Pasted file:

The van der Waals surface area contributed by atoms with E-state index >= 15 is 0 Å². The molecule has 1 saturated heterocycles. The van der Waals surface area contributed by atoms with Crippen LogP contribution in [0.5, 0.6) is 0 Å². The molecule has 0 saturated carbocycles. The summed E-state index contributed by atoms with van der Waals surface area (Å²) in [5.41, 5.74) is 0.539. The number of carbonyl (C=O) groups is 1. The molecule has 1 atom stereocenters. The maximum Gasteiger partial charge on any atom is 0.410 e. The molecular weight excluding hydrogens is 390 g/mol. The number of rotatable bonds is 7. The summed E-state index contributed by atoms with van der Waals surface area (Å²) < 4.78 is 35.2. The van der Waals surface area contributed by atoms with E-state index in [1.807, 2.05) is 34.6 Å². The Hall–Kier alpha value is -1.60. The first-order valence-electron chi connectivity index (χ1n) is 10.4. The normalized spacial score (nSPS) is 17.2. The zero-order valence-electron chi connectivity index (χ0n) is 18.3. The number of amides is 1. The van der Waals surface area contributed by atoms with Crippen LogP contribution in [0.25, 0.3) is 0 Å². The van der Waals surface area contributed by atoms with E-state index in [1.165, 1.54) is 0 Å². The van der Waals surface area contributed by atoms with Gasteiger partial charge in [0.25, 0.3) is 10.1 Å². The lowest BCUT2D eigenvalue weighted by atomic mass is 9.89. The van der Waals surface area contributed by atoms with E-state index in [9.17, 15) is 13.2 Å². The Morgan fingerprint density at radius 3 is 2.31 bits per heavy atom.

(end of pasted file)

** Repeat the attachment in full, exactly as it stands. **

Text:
The van der Waals surface area contributed by atoms with E-state index >= 15 is 0 Å². The molecule has 1 saturated heterocycles. The van der Waals surface area contributed by atoms with Crippen LogP contribution in [0.5, 0.6) is 0 Å². The molecule has 0 saturated carbocycles. The summed E-state index contributed by atoms with van der Waals surface area (Å²) in [5.41, 5.74) is 0.539. The number of carbonyl (C=O) groups is 1. The molecule has 1 atom stereocenters. The maximum Gasteiger partial charge on any atom is 0.410 e. The molecular weight excluding hydrogens is 390 g/mol. The number of rotatable bonds is 7. The summed E-state index contributed by atoms with van der Waals surface area (Å²) < 4.78 is 35.2. The van der Waals surface area contributed by atoms with E-state index in [1.807, 2.05) is 34.6 Å². The Hall–Kier alpha value is -1.60. The first-order valence-electron chi connectivity index (χ1n) is 10.4. The normalized spacial score (nSPS) is 17.2. The zero-order valence-electron chi connectivity index (χ0n) is 18.3. The number of amides is 1. The van der Waals surface area contributed by atoms with Crippen LogP contribution in [0.25, 0.3) is 0 Å². The van der Waals surface area contributed by atoms with E-state index in [1.165, 1.54) is 0 Å². The van der Waals surface area contributed by atoms with Gasteiger partial charge in [0.25, 0.3) is 10.1 Å². The lowest BCUT2D eigenvalue weighted by atomic mass is 9.89. The van der Waals surface area contributed by atoms with E-state index in [9.17, 15) is 13.2 Å². The Morgan fingerprint density at radius 3 is 2.31 bits per heavy atom.